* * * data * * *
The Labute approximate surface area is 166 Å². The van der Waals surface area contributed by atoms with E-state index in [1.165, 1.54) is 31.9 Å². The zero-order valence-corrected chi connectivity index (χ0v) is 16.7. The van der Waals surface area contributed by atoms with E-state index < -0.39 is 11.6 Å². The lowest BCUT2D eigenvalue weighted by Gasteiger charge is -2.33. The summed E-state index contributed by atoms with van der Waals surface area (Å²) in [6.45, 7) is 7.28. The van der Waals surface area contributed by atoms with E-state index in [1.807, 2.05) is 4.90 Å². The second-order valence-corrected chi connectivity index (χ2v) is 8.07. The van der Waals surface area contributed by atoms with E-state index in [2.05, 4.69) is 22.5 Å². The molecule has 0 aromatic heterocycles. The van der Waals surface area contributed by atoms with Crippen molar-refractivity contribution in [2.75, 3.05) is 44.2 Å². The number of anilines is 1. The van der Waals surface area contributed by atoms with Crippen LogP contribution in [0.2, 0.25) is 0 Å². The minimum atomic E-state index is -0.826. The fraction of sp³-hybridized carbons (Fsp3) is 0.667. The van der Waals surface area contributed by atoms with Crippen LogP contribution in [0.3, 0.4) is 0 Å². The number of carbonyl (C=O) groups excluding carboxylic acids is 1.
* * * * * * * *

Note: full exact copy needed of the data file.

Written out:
The Labute approximate surface area is 166 Å². The van der Waals surface area contributed by atoms with E-state index in [1.165, 1.54) is 31.9 Å². The zero-order valence-corrected chi connectivity index (χ0v) is 16.7. The van der Waals surface area contributed by atoms with E-state index < -0.39 is 11.6 Å². The lowest BCUT2D eigenvalue weighted by Gasteiger charge is -2.33. The summed E-state index contributed by atoms with van der Waals surface area (Å²) in [6.45, 7) is 7.28. The van der Waals surface area contributed by atoms with E-state index in [1.807, 2.05) is 4.90 Å². The second-order valence-corrected chi connectivity index (χ2v) is 8.07. The van der Waals surface area contributed by atoms with E-state index in [2.05, 4.69) is 22.5 Å². The molecule has 0 aromatic heterocycles. The van der Waals surface area contributed by atoms with Crippen molar-refractivity contribution in [2.75, 3.05) is 44.2 Å². The number of anilines is 1. The van der Waals surface area contributed by atoms with Crippen LogP contribution in [0.2, 0.25) is 0 Å². The minimum atomic E-state index is -0.826. The fraction of sp³-hybridized carbons (Fsp3) is 0.667. The van der Waals surface area contributed by atoms with Crippen LogP contribution in [0.3, 0.4) is 0 Å². The number of carbonyl (C=O) groups excluding carboxylic acids is 1.